Why NASCAR has to crack down on post-race burnouts

(Getty Images)
(Getty Images)
(Getty Images)

Suddenly NASCAR cares.  At least about post race celebratory burnouts anyway.  Last Sunday Denny Hamlin scored his first Cup road course victory.  The win in the NASCAR Sprint Cup Cheez-it 355 came in the second road course race of the season and two months after Hamlin lost the road course race at Sonoma on the final corner after being shoved out of the way by eventual race winner Tony Stewart.

Sunday, Hamlin led 10 laps and was finally able to score his first Cup road course win (Hamlin won a NASCAR Busch/Xfinity series race on the road course in Mexico in 2006). After Sunday’s race , Hamlin did a celebratory burnout that ended up shredding the rear tires on his Joe Gibbs Racing Toyota, and he had to walk to victory lane as the crew replaced the tires and pushed the winning car to him to complete the celebration. And why shouldn’t he celebrate? After all, it was his first Cup road course win, and he was suffering back spasms that almost forced him to miss the race entirely.  He also survived challenges from Brad Keselowski and Martin Truex Jr. in the waning laps. So Hamlin, who also won this year’s Daytona 500 had a lot to celebrate.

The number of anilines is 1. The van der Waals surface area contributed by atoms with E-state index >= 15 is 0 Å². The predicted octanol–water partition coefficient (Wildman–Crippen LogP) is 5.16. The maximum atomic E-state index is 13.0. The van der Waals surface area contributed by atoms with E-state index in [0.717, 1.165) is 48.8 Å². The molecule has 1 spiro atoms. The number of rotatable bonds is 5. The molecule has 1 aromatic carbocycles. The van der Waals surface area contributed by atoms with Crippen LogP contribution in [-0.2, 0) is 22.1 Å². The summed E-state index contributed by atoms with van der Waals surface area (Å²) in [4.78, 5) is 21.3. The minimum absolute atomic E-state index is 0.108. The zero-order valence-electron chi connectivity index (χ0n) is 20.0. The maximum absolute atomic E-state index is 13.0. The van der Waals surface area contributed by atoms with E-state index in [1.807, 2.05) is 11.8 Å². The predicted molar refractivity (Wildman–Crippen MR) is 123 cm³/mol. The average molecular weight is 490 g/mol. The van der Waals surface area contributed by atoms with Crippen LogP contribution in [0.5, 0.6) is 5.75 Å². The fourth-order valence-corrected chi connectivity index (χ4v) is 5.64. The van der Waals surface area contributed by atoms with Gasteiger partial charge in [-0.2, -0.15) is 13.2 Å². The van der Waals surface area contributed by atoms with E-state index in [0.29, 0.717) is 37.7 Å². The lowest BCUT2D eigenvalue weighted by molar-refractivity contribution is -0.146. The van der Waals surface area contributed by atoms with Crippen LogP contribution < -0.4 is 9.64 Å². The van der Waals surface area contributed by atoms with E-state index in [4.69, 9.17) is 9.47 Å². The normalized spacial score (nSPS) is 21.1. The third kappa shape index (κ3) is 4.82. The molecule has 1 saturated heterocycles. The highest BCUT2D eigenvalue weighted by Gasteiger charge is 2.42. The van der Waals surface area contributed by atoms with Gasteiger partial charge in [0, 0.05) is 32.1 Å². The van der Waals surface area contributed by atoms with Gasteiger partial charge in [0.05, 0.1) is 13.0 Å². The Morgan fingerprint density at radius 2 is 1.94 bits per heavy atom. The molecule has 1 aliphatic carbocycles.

His long smoky burnout along the frontstretch didn’t just shred his back tires, it put on show that had fans cheering MORE>>>

Greg Engle
About Greg Engle 7421 Articles
Greg is a published award winning sportswriter who spent 23 years combined active and active reserve military service, much of that in and around the Special Operations community. Greg is the author of "The Nuts and Bolts of NASCAR: The Definitive Viewers' Guide to Big-Time Stock Car Auto Racing" and has been published in major publications across the country including the Los Angeles Times, the Cleveland Plain Dealer and the Atlanta Journal-Constitution. He was also a contributor to Chicken Soup for the NASCAR Soul, published in 2010, and the Christmas edition in 2016. He wrote as the NASCAR, Formula 1, Auto Reviews and National Veterans Affairs Examiner for Examiner.com and has appeared on Fox News. He holds a BS degree in communications, a Masters degree in psychology and is currently a PhD candidate majoring in psychology. He is currently the weekend Motorsports Editor for Autoweek.